Court-Appointed Special Advocates, or CASAs, are volunteers who work with the judicial system to end the suffering of neglected children by reviewing child deprivation cases and reporting to the courts on the best interests of the child.
The non-profit organization has offered programs nationally for several years and began serving Walker County in 1999 and Catoosa County in 2000.
Tracy Wimberley, director of Four Points CASA, which serves both counties, says the program continues to be successful despite a shortage of volunteers to handle the many cases facing area juvenile courts.
“If there’s a case that the judge feels would be appropriate for a CASA, they ask me to assign one,” Wimberley said. “A CASA volunteer is an impartial person that’s not on anyone’s side but the child. They make a huge difference.”
CASA volunteers interview family members, assess what the child’s best interest is and report to the juvenile court judge with their recommendation. Volunteers typically handle no more than two cases at a time, Wimberley said.
After the judge makes a decision on a case, CASA continues to monitor the case and meets regularly with the child, representatives of the Georgia Department of Family and Children’s Services, teachers, and parents.
The ultimate goal of CASA is to advocate for a safe, permanent home for each child.
To date, the Four Points CASA program in Catoosa County has helped 20 kids in 14 families and is presently involved with cases affecting 18 kids in 12 families, Wimberley said.
Volunteers are from many backgrounds
CASA volunteers come from many backgrounds, including retired military personnel, insurance agents and schoolteachers, Wimberley said.
Lonnie McCurry, a retired engineer, has been a CASA volunteer in Catoosa and Walker counties since Four Points CASA’s inception.
He said he opted to become a volunteer to give back to the community.
“I retired and was looking for some way to possibly help children,” McCurry said. “People really don’t understand the need of some of the children in our community. They don’t want to see it because it’s an ugly scene, but it’s here and all they’ve got to do is go to the juvenile court hearings and witness exactly what’s going on.”
McCurry said some of the cases are shocking but feels it would be worse to do nothing about the problem.
“Most of the cases are drug-related — the parents are on drugs and the children are just allowed to run into the street without any supervision,” McCurry said. “I was shell-shocked (when I started). In fact, I thought about getting out of it because it’s very disturbing but when you think ‘well, maybe I can help a little bit’ then you decide to continue on.”
Ann Brown, Four Points CASA’s most recent volunteer, had a similar perspective in wanting to volunteer.
“I’m retired and wanted to help children,” she said. “I feel good that I’ve been able to help make a difference in a child’s life.”
Brown feels that retirees who work as CASA volunteers have an advantage in their work on behalf of the children.
“I think that (retirement) gives us a viewpoint that younger people don’t have,” she said. “Most of us have raised children and seen them reach adulthood and they’ve done very well — we want to see these other children do as well.”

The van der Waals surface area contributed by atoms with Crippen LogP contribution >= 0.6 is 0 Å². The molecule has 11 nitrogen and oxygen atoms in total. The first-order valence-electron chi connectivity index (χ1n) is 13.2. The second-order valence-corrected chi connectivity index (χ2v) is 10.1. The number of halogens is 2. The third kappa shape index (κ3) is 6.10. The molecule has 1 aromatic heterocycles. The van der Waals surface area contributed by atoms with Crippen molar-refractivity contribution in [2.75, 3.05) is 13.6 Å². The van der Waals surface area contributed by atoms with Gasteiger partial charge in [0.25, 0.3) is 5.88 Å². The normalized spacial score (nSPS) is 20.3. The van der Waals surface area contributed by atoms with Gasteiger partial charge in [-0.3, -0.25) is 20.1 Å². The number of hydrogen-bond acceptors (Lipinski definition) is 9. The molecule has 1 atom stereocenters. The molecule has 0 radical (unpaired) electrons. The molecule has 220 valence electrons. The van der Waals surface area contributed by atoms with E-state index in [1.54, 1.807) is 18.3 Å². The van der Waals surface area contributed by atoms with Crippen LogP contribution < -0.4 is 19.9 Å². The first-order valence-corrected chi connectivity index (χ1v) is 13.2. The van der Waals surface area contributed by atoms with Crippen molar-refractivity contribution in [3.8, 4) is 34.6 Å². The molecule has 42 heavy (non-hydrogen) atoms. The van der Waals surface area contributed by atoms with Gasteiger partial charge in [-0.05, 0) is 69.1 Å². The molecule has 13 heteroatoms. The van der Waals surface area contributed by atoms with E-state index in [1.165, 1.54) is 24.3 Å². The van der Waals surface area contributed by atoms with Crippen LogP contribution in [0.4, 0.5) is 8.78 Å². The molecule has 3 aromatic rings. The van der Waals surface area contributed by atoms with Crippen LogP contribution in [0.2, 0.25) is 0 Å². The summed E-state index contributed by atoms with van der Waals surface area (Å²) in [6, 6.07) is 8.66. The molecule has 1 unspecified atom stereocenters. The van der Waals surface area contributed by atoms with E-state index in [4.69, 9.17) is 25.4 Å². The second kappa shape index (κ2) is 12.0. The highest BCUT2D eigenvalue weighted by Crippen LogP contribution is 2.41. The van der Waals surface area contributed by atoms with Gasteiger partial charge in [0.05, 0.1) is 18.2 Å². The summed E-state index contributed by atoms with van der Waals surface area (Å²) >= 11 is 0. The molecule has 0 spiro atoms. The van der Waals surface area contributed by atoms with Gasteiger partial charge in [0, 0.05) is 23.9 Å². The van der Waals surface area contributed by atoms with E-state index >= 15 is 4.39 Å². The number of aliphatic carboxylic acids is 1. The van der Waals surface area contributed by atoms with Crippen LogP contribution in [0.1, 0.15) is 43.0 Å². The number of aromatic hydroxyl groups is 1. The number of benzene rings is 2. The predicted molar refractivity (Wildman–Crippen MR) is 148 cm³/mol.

Buddy McCosar, a Marine Corps retiree and CASA volunteer who covers both counties, said his impoverished background as well as experience working in the prison system made him appreciate the need for the program in the community.
“I was busy in the prison system. After seeing all the convicts and hearing about their kids, I wondered who was taking care of their kids,” he said. “I grew up in poverty and understood what the situation was. I knew that there were people who were a lot worse off than I was that needed some kind of help.”
The volunteers say that, occasionally, their opinion differs from the state’s opinion of a case.
“When you see the judge go against a Department of Family and Children’s Services recommendation, and take your recommendation, that kind of tells you that ‘yeah, you were right on this one,’” McCurry said. “It gives you a good feeling.”
“We try to work with everybody involved, but we’re not always supposed to agree with what they say or do,” McCosar concurs.
Judge gives CASA program high marks
Catoosa County Juvenile Court Judge McCracken “Ken” Poston said the program gives the court system a powerful ally in determining what is best for the child.
“It’s a nice extra set of eyes and ears and another brain to think of the child’s situation other than just the court,” he said. “I find them very helpful.”
“We’re an independent voice and I like that,” McCurry said.
The judge said the CASA program is a variation of the ongoing use of guardian ad litems by the courts. Guardian ad litems typically handle delinquency cases, while CASA volunteers handle child deprivation cases, Poston said.
“I’m always amazed at how much time and interest they take in these children,” Poston said. “There are some real heartbreaking specific cases that the guardian ad litems and CASA volunteers have gone way out of their normal role to learn more about the families to get all the information they can.”
“My objective is to just monitor and investigate the welfare of the child regardless of wherever it’s placed,” McCurry said. “I go and nose around and make sure the child is being taken care of properly.